Image of a bee on a sunflower

New insecticides to target honey bee enemies

20 May 2022
Plan to neutralise Varroa mite and small hive beetle
Precision insecticides are the latest weapon in the war on bee pests. Learn how Sydney scientists are developing these to protect honey bees worldwide.
Image of bees in a honeycomb

Small hive beetles attacking a hive. Image credit: CSIRO.

University of Sydney scientists are developing insecticides that target two major pests of honey bees but are completely safe for the bees and other animals.

Today, after a state-wide emergency order has been issued to control the movement of bees across NSW and stop the spread of Varroa mite, the scientists plan to combat this pest, as well as the small hive beetle, which are leading causes of colony losses worldwide.

The Varroa mite is rampant worldwide, though thankfully not yet endemic in Australia. On the other hand, small hive beetles are a major problem on the east coast of Australia. Thriving in warm, humid conditions, they feed on hive products like pollen, honey and bee larvae, causing hives to become ‘slimed out’.

Not only are honey bees worth saving in themselves, thirty percent of global agricultural systems are reliant on pollination, and honey bees are our most valuable commercial pollinators. In Australia, for example, honey bees contributed an estimated $14.2 billion to our agricultural economy in 2017. The gross value of Australian agriculture in 2018-19 was $62.2 billion, so honey bees could have contributed to almost a third of this.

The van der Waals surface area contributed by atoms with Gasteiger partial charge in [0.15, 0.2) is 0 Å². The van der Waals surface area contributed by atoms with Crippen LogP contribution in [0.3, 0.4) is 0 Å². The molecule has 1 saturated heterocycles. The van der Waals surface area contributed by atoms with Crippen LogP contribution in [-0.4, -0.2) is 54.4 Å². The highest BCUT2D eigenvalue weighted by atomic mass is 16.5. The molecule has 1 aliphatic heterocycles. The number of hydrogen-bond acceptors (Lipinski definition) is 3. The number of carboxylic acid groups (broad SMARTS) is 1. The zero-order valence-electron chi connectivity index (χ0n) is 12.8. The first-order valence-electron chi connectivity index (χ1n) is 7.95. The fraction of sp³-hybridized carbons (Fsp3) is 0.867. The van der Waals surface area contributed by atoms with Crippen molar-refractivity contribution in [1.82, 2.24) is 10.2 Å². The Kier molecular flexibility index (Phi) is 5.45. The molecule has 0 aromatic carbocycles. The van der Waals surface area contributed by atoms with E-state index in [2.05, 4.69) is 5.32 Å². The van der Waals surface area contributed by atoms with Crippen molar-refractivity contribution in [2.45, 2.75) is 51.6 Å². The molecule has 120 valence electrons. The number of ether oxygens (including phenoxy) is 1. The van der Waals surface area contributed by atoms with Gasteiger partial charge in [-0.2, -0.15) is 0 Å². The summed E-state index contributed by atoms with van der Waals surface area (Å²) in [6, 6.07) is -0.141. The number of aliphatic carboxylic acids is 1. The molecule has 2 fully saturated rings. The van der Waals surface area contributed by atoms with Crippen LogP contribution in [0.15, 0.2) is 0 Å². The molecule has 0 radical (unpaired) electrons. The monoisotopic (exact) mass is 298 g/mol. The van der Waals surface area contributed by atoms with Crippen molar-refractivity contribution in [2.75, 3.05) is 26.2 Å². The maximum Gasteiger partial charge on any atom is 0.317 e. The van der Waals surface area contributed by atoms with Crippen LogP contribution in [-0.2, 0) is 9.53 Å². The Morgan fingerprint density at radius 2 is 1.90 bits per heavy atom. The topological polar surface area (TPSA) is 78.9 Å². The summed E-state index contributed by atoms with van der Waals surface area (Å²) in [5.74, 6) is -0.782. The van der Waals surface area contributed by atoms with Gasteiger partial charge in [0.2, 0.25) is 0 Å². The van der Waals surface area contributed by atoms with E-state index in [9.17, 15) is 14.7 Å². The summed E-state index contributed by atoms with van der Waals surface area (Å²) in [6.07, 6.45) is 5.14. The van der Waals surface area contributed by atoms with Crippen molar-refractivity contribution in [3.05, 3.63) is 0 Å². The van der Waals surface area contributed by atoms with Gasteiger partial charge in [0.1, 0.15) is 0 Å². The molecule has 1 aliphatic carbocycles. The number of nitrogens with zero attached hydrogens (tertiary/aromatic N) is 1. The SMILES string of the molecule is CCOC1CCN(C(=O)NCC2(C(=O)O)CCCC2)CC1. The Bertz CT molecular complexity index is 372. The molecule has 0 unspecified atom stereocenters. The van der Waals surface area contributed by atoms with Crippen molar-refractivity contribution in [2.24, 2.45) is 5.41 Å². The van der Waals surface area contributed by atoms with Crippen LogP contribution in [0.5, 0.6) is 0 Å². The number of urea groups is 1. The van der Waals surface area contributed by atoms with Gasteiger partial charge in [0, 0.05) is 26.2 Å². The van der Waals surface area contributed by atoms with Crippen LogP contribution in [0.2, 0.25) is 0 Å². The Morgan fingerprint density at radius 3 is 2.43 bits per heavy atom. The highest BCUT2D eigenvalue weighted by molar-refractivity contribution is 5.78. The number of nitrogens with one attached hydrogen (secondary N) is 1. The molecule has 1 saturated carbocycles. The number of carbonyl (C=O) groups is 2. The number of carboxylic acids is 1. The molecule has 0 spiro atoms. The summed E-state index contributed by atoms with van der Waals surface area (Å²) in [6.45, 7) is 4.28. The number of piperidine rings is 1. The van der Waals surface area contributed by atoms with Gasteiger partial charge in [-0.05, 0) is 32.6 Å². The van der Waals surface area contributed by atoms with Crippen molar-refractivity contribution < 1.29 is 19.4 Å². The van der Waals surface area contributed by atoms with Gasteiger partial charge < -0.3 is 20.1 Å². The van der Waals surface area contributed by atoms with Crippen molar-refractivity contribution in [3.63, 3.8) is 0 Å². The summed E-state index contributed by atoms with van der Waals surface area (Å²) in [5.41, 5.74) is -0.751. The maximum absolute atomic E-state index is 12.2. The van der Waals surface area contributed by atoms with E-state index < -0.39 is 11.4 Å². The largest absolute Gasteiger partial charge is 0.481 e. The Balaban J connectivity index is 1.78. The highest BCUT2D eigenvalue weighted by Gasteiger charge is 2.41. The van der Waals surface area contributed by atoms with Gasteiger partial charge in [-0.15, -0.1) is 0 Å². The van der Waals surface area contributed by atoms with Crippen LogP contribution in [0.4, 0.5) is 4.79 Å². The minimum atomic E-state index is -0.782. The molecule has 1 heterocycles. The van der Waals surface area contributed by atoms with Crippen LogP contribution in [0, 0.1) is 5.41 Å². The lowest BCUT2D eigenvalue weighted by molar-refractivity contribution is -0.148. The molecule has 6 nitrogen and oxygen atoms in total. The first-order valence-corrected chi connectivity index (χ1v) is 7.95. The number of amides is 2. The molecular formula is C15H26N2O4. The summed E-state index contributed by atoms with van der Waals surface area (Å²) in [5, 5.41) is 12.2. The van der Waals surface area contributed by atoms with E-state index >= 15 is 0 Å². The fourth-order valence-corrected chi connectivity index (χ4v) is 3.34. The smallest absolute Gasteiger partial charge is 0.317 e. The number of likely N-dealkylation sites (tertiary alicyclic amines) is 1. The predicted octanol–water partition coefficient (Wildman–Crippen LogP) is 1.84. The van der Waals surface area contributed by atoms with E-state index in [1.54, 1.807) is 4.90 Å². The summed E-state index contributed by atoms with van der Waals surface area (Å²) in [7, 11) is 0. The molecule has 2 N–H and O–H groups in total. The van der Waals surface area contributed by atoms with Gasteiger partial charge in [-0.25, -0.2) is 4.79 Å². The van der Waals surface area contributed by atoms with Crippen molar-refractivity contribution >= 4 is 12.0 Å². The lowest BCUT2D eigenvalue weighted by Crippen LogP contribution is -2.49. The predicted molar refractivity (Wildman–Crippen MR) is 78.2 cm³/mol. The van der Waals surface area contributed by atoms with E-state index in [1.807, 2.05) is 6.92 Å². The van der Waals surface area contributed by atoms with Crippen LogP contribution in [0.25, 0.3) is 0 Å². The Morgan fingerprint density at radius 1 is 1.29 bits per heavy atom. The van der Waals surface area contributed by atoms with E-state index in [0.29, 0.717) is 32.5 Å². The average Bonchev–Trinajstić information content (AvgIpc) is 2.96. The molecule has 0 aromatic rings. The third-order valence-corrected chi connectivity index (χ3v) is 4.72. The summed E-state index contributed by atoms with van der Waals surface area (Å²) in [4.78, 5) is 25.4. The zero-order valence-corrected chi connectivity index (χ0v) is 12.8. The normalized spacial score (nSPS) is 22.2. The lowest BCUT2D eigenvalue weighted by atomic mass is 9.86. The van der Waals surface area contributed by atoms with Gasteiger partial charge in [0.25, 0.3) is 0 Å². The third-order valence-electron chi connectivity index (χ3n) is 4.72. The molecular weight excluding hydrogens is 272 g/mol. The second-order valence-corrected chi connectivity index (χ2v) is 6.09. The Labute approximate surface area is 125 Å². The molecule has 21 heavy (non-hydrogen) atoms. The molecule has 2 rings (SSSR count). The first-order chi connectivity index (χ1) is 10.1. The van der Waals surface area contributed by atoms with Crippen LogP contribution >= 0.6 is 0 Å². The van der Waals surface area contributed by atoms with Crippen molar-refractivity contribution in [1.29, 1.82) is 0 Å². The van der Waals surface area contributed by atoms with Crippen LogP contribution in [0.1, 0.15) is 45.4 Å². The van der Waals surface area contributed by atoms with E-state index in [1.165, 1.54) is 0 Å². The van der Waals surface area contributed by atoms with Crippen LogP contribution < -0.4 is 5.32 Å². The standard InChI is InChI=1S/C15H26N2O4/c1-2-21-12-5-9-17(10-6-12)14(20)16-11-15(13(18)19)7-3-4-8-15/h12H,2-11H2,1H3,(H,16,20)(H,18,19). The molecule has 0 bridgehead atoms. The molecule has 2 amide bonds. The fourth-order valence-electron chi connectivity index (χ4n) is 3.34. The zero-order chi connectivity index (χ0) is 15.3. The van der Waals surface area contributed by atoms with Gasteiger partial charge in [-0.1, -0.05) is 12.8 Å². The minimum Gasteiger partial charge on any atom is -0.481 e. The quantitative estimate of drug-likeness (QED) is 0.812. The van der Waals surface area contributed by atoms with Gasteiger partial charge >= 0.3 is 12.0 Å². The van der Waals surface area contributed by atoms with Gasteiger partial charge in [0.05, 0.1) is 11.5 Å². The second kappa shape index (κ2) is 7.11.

A single bee on a flower

Neutralising buzzkills

Dr Emily Remnant of the BEE Lab is co-leading the project that builds on over a decade of work by Honorary Professor Ron Hill, one of her research partners. She explained how the new insecticides will work: “They will contain molecules that exploit differences in a protein found in honey bees, Varroa mites and small hive beetles. In the pests, they will inhibit the operation of the protein – which is a receptor for the essential insect hormone ecdysone – while leaving the corresponding protein in honeybees unaffected.”

The protein isn’t found in vertebrates, so the insecticides won’t pose a threat to animals such as birds, cats and dogs. Variations in structure between the ecdysone receptors of different arthropods (invertebrates including insects) means that it is possible to design specific molecules that target pests while leaving beneficial insects unharmed.

The team, which also includes Professor Joel Mackay from the School of Life and Environmental Sciences, is currently working to identify active molecules in the ecdysone receptors to use in the insecticides.

Their work was initiated by a philanthropic donation to the University and has recently been awarded additional funding by Horticulture Innovation Australia.

Loren Smith

Media & PR Adviser (Science)